Even though the core of a song should have an emotional base, there is a learned technique that informs every song. Songwriting is a learned craft. It takes a great deal of concentration and attention to detail. Paying attention to the details of a song separates the good songs from the bad ones. If you get really serious about songwriting, you will nitpick the melody notes, the harmony, the rhythm, the lyric, the lyric pace and how each individual syllable is connected to its corresponding note.
Phew, songwriting sounds dangerous! It can be! You can be consumed by songwriting. You can obsess to the nth degree about the details. My suggestion is try not to be too perfect. First of all, perfect doesn’t really exist, but if you do try to be too perfect while writing your song, sometimes the feeling that drew you to writing the song in the first place will dissipate/flush away, and it is difficult to recreate that initial feeling.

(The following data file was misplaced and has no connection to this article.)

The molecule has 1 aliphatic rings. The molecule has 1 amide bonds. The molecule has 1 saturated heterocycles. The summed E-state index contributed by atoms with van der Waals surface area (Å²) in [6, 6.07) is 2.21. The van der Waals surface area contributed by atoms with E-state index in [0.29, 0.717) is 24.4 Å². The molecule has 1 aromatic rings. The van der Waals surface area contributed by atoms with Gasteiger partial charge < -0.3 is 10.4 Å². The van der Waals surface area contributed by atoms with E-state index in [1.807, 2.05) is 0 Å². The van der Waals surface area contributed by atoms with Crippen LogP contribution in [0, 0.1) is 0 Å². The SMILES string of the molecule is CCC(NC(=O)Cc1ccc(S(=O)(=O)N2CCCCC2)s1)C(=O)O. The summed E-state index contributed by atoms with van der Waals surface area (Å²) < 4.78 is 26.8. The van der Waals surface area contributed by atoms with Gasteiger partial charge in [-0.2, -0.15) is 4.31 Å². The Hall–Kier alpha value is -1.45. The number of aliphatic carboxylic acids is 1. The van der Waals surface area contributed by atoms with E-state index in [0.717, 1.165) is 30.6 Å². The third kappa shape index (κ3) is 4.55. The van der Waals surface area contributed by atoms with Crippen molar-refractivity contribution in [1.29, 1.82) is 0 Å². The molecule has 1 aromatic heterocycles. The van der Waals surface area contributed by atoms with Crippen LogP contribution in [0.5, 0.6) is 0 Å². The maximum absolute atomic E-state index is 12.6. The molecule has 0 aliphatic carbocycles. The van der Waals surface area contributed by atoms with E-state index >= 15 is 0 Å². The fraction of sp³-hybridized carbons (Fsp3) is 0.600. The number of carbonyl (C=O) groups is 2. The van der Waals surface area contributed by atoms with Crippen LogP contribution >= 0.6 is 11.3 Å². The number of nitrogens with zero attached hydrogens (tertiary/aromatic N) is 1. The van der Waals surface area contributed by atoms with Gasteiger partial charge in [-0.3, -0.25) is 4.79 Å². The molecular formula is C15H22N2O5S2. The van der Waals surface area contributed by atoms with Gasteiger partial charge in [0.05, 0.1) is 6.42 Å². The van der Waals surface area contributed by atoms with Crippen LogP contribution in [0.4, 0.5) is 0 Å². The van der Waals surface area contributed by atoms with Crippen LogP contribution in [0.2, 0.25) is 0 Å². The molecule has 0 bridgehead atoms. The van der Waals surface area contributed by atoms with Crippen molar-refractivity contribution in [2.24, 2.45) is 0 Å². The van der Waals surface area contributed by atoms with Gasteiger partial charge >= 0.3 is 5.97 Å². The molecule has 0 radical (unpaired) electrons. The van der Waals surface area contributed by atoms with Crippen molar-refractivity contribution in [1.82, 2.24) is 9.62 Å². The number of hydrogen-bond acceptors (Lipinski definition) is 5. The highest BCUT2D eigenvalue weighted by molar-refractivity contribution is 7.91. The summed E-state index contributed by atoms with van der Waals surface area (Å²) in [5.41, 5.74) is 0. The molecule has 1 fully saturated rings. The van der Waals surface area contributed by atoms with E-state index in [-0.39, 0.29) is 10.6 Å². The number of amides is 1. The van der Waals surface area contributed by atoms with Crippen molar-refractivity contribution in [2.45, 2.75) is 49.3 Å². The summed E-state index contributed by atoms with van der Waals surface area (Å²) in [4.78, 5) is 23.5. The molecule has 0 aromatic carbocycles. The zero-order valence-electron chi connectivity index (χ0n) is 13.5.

*Your goal should be to finish a draft of your song. Once you have an initial draft, you can always go back to it and re-work it.
*Giving yourself some distance between drafts is a very helpful way of being objective about your work.
*There is no time limit on how slow or fast a song emerges. FYI: Some songs emerge slowly over time.
All of that said, if you feel that something isn’t ‘just right’ with your song, go after it. Rewrite it. Try to perfect it. But perfect doesn’t really exist!
The art of writing is rewriting. Randy Klein